No feasible point could be found for the nonlinear constraints. The problem may have no feasible solution. This means that there has been a sequence of QP subproblems for which no feasible point could be found (indicated by I at the end of each line of intermediate printout produced by the major iterations; see Section [Printed output]). This behaviour will occur if there is no feasible point for the nonlinear constraints. (However, there is no general test that can determine whether a feasible point exists for a set of nonlinear constraints.) If the infeasible subproblems occur from the very first major iteration, it is highly likely that no feasible point exists. If infeasibilities occur when earlier subproblems have been feasible, small constraint inconsistencies may be present. You should check the validity of constraints with negative values of istate. If you are convinced that a feasible point does exist, nag_opt_nlp1_rcomm (e04uf) should be restarted at a different starting point.
  ifail = 4ifail=4
The limiting number of iterations (as determined by the optional parameter Major Iteration Limit) has been reached.
If the algorithm appears to be making satisfactory progress, then optional parameter Major Iteration Limit may be too small. If so, either increase its value and rerun nag_opt_nlp1_rcomm (e04uf) or, alternatively, rerun nag_opt_nlp1_rcomm (e04uf) using the optional parameter Warm Start. If the algorithm seems to be making little or no progress however, then you should check for incorrect gradients or ill-conditioning as described under ifail = 6ifail=6.
Note that ill-conditioning in the working set is sometimes resolved automatically by the algorithm, in which case performing additional iterations may be helpful. However, ill-conditioning in the Hessian approximation tends to persist once it has begun, so that allowing additional iterations without altering rr is usually inadvisable. If the quasi-Newton update of the Hessian approximation was reset during the latter major iterations (i.e., an R occurs at the end of each line of intermediate printout; see Section [Printed output]), it may be worthwhile to try a Warm Start at the final point as suggested above.
  ifail = 5ifail=5
Not used by this function.
W ifail = 6ifail=6
xx does not satisfy the first-order Kuhn–Tucker conditions (see Section [Overview]), and no improved point for the merit function (see Section [Printed output]) could be found during the final linesearch.
This sometimes occurs because an overly stringent accuracy has been requested, i.e., the value of the optional parameter Optimality Tolerance (default value = εr0.8default value=εr0.8, where εrεr is the value of the optional parameter Function Precision) is too small. In this case you should apply the four tests described under ifail = 0ifail=0 to determine whether or not the final solution is acceptable (see Gill et al. (1981), for a discussion of the attainable accuracy).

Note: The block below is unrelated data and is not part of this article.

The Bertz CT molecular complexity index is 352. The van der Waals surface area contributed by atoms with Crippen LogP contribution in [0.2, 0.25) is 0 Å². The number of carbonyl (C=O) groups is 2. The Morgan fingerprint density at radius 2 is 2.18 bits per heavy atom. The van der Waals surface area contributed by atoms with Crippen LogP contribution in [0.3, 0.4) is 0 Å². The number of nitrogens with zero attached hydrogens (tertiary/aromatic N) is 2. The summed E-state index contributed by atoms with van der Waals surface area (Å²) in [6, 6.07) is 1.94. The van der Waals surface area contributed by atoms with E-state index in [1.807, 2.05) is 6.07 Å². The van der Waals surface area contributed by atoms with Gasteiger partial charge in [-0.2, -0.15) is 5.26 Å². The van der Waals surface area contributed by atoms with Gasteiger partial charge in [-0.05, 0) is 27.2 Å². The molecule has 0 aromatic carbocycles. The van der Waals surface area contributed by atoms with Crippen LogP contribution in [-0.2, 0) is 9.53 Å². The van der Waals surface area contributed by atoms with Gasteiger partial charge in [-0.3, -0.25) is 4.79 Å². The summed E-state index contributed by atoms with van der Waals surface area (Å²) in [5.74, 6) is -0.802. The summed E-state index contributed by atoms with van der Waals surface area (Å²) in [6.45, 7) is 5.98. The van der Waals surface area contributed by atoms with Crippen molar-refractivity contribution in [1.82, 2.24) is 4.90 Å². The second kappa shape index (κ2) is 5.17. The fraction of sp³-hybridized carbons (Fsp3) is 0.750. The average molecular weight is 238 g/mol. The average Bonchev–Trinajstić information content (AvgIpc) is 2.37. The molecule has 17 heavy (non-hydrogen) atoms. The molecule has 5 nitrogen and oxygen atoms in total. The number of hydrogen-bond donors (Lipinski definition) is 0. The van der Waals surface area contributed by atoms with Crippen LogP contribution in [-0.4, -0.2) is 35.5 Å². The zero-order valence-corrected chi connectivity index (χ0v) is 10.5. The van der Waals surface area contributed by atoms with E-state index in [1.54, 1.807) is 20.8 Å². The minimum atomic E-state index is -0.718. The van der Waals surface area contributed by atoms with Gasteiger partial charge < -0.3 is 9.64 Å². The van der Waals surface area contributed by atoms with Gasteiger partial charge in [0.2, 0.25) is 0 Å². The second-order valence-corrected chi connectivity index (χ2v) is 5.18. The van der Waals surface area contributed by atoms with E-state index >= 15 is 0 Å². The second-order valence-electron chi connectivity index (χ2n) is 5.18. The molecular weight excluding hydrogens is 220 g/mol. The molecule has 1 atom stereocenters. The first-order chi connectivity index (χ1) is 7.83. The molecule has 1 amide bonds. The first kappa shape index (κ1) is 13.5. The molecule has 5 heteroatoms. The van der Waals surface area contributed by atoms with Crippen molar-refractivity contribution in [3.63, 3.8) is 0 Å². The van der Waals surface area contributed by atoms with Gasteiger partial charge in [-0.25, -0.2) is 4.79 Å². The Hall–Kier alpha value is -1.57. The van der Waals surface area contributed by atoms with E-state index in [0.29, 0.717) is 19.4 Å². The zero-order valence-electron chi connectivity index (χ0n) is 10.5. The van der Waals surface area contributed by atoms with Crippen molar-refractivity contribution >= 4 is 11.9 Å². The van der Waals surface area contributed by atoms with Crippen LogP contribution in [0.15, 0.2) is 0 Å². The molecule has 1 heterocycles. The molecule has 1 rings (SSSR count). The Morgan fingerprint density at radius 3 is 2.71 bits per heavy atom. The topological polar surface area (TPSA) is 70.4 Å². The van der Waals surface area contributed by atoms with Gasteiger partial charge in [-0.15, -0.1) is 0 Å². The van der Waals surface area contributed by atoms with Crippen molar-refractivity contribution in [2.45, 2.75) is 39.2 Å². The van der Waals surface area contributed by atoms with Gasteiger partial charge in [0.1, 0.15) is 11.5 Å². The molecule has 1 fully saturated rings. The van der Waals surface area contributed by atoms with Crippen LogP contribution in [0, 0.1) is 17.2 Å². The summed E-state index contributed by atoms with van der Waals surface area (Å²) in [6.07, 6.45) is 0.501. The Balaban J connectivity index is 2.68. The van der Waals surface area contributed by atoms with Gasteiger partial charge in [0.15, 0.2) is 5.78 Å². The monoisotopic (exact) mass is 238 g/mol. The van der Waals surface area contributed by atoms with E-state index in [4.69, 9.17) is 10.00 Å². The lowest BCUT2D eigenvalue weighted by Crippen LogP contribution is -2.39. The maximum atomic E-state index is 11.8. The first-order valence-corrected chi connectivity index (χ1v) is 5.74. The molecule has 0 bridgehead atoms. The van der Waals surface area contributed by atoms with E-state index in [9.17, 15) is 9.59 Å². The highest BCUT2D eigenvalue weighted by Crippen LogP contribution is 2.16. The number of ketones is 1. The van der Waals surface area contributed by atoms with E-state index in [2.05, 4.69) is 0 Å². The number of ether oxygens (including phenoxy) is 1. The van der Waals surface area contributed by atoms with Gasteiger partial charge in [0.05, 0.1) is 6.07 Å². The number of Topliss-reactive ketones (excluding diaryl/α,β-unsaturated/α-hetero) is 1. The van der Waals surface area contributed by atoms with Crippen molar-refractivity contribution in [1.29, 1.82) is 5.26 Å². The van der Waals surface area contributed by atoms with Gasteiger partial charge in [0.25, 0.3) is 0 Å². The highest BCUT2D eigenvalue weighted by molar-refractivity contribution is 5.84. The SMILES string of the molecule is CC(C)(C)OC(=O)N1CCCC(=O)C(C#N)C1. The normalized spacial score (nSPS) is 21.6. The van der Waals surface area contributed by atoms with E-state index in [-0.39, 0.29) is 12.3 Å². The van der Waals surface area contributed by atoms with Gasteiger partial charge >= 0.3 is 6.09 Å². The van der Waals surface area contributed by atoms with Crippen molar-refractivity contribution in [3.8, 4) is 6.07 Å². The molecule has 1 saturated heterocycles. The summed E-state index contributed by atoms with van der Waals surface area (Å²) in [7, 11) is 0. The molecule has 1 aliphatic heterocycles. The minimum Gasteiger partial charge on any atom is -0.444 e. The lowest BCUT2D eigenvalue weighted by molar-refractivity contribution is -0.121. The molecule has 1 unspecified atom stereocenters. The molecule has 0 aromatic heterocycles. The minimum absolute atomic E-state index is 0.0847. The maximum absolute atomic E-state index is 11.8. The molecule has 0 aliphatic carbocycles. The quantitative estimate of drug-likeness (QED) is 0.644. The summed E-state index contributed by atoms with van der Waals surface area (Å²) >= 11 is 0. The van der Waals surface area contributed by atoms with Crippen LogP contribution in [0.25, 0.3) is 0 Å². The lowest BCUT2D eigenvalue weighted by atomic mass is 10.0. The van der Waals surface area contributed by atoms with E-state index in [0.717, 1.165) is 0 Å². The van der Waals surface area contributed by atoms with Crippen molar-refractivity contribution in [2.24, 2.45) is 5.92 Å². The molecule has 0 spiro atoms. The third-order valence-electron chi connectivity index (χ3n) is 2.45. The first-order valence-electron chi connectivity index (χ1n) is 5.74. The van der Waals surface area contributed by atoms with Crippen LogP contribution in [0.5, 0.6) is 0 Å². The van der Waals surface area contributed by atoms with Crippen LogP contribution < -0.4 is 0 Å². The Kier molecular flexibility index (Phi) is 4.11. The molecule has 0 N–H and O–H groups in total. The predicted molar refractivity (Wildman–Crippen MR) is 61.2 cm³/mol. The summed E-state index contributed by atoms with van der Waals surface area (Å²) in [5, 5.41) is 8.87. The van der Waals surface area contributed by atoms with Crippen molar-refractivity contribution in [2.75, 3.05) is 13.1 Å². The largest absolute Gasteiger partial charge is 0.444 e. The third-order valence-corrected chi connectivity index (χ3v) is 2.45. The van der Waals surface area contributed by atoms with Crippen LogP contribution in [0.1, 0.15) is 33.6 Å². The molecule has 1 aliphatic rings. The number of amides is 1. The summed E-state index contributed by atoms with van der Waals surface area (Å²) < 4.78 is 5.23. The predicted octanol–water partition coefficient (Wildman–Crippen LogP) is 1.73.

If many iterations have occurred in which essentially no progress has been made and nag_opt_nlp1_rcomm (e04uf) has failed completely to move from the initial point, then values set by the calling program for the objective or constraint functions or their derivatives during intermediate exits may be incorrect. You should refer to comments under ifail = 7ifail=7 and check the gradients using the optional parameter Verify. Unfortunately, there may be small errors in the objective and constraint gradients that cannot be detected by the verification process. Finite difference approximations to first derivatives are catastrophically affected by even small inaccuracies. An indication of this situation is a dramatic alteration in the iterates if the finite difference interval is altered. One might also suspect this type of error if a switch is made to central differences even when Norm Gz and Violtn (see Section [Printed output]) are large.
Another possibility is that the search direction has become inaccurate because of ill-conditioning in the Hessian approximation or the matrix of constraints in the working set; either form of ill-conditioning tends to be reflected in large values of Mnr (the number of iterations required to solve each QP subproblem; see Section [Printed output]).
If the condition estimate of the projected Hessian (Cond Hz; see Section [Printed output]) is extremely large, it may be worthwhile rerunning nag_opt_nlp1_rcomm (e04uf) from the final point with the optional parameter Warm Start. In this situation, istate and clamda should be left unaltered and rr should be reset to the identity matrix.